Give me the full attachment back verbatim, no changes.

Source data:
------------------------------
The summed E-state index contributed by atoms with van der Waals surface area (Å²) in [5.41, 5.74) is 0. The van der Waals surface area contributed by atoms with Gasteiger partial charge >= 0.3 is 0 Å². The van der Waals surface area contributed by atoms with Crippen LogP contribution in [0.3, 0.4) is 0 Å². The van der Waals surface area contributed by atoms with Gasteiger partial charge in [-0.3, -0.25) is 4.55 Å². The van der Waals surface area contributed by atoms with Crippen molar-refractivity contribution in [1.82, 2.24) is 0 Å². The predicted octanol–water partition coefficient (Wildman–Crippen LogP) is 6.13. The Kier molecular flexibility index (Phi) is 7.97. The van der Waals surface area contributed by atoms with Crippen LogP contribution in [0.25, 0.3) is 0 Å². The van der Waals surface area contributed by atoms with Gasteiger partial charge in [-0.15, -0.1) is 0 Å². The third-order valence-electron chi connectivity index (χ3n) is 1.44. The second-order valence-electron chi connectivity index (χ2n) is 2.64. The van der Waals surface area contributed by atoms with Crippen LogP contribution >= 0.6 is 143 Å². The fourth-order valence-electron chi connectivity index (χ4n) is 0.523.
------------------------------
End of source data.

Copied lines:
The summed E-state index contributed by atoms with van der Waals surface area (Å²) in [5.41, 5.74) is 0. The van der Waals surface area contributed by atoms with Gasteiger partial charge >= 0.3 is 0 Å². The van der Waals surface area contributed by atoms with Crippen LogP contribution in [0.3, 0.4) is 0 Å². The van der Waals surface area contributed by atoms with Gasteiger partial charge in [-0.3, -0.25) is 4.55 Å². The van der Waals surface area contributed by atoms with Crippen molar-refractivity contribution in [1.82, 2.24) is 0 Å². The predicted octanol–water partition coefficient (Wildman–Crippen LogP) is 6.13. The Kier molecular flexibility index (Phi) is 7.97. The van der Waals surface area contributed by atoms with Crippen LogP contribution in [0.25, 0.3) is 0 Å². The van der Waals surface area contributed by atoms with Gasteiger partial charge in [-0.15, -0.1) is 0 Å². The third-order valence-electron chi connectivity index (χ3n) is 1.44. The second-order valence-electron chi connectivity index (χ2n) is 2.64. The van der Waals surface area contributed by atoms with Crippen LogP contribution >= 0.6 is 143 Å². The fourth-order valence-electron chi connectivity index (χ4n) is 0.523.